Tunisia extends 2015 state of emergency, cites continued threats
President Beji Caid Essebsi has decided "to extend the state of emergency for three months from 16 February", his office told AFP.
The state of emergency has been in place since a November 2015 extremist bombing in Tunis that killed 12 presidential guards on a bus.
Islamic State [IS] claimed the attack as well as bombings earlier in 2015 at the Bardo National Museum and at a beach resort that killed 59 foreign tourists and a Tunisian guard.
They were part of an ongoing extremist insurgency since a 2011 revolution toppled long-time dictator Zine El Abidine Ben Ali.
The government has repeatedly renewed the state of emergency despite its assurances that security has improved in the North African state.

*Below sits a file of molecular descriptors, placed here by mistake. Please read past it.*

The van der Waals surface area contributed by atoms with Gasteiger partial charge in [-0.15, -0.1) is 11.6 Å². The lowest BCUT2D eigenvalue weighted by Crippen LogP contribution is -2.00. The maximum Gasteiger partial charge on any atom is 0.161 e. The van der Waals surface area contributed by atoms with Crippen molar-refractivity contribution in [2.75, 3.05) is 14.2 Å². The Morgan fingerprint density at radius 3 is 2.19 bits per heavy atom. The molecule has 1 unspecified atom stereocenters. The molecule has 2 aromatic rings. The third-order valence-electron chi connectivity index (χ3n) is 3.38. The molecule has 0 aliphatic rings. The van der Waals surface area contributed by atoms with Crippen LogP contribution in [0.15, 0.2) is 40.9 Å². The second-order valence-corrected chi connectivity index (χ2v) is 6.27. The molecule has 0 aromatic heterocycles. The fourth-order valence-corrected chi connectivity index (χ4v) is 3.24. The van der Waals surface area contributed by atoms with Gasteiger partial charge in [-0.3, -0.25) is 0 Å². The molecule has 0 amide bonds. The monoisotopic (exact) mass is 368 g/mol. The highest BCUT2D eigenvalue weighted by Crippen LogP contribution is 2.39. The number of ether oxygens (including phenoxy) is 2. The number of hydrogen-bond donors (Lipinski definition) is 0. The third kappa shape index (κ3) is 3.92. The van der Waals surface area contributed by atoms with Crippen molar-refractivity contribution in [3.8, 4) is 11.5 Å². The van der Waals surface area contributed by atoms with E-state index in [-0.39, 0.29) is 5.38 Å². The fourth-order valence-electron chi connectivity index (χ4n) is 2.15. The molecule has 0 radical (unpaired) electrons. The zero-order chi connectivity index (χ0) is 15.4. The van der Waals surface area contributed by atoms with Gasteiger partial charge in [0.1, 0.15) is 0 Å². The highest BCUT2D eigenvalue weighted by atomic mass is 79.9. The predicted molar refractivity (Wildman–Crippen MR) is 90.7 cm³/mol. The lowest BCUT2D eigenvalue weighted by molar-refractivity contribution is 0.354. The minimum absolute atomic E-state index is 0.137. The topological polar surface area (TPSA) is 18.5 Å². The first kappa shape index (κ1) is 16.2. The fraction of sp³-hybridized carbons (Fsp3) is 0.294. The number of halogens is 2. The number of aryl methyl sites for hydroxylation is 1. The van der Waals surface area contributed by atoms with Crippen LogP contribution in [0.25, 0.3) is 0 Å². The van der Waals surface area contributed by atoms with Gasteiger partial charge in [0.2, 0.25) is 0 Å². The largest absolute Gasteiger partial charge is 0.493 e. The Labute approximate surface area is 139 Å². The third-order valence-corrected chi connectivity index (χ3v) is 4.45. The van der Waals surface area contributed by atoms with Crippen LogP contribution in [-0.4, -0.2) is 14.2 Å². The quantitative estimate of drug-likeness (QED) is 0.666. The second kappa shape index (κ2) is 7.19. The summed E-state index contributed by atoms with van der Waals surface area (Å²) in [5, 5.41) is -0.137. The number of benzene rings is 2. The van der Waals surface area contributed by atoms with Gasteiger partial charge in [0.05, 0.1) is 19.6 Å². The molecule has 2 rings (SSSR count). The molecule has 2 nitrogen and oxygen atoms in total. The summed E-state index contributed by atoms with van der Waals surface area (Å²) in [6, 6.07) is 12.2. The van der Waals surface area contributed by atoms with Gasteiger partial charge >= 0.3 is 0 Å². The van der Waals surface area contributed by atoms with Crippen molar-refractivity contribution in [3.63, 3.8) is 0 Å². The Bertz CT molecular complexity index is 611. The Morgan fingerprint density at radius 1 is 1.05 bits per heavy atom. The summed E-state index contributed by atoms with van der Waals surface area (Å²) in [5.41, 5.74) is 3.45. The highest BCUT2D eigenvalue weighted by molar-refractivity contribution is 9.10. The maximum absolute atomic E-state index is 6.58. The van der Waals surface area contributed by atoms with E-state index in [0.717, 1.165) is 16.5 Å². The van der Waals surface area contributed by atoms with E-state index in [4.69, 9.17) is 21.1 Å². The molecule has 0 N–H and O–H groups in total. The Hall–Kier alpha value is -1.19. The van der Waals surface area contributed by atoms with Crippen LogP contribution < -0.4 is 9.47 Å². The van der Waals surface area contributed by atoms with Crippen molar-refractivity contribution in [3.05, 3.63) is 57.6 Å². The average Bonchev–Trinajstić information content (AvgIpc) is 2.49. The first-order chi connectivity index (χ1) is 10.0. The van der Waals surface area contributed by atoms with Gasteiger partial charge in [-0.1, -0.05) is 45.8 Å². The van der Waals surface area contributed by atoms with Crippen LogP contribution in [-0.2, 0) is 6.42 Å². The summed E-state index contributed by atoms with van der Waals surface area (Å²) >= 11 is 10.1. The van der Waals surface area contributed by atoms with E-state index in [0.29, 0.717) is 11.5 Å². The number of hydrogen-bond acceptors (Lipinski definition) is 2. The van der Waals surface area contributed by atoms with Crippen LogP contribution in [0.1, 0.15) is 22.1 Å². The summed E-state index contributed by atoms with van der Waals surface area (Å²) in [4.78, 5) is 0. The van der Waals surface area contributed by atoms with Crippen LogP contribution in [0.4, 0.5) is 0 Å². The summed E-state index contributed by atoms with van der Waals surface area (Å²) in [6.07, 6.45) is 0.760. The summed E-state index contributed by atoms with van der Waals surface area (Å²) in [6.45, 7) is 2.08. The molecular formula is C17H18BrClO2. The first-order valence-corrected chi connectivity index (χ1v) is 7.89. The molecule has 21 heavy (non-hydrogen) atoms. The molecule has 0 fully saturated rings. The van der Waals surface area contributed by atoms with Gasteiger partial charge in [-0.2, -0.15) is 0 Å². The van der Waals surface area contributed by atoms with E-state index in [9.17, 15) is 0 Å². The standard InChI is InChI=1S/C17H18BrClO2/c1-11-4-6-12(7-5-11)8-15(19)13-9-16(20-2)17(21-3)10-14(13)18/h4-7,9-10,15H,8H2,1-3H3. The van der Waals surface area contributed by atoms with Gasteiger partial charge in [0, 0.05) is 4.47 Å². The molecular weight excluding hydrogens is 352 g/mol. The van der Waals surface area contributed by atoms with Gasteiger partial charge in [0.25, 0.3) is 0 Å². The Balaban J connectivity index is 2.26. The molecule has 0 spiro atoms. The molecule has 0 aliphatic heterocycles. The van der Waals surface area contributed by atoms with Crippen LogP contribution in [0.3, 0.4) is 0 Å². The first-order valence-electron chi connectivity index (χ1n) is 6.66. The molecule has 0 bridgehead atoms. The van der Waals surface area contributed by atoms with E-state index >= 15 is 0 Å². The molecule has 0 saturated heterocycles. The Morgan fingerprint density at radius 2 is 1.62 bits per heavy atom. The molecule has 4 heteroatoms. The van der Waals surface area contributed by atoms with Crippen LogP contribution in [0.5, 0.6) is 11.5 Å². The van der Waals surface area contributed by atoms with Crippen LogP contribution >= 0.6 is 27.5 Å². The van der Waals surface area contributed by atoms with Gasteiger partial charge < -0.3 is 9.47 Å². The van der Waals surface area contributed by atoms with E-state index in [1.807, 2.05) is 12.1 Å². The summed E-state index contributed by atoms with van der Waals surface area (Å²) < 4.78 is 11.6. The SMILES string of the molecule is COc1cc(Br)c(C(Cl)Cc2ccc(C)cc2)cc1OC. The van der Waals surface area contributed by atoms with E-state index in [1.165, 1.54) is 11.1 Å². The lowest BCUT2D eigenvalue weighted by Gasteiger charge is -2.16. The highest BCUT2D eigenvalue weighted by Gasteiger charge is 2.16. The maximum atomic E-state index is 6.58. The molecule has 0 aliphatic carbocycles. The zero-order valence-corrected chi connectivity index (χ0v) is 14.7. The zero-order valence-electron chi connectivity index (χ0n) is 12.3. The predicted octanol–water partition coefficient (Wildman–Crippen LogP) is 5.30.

The state of emergency grants emergency powers to the police and in theory grants authorities the right to prohibit strikes and meetings likely to provoke "disorder".
It also allows measures "to ensure control of the press".
Prime Minister Youssef Chahed told local radio station Mosaique FM Wednesday that the state of emergency would be "definitively lifted in three months".
Defence Minister Farhat Horchani added that there had been a "major improvement" in the security situation.
"But as long as our situation is linked to Libya and as long as Libya does not have a government that is in control of the situation... the threat exists," he said.
Tunisia shares a 500 kilometer (310-mile) border with Libya, a country plagued by chaos since the 2011 fall of its longtime dictator Moammar Gaddafi.
Extremist groups including IS have taken advantage to set up operations in ungoverned areas of the country.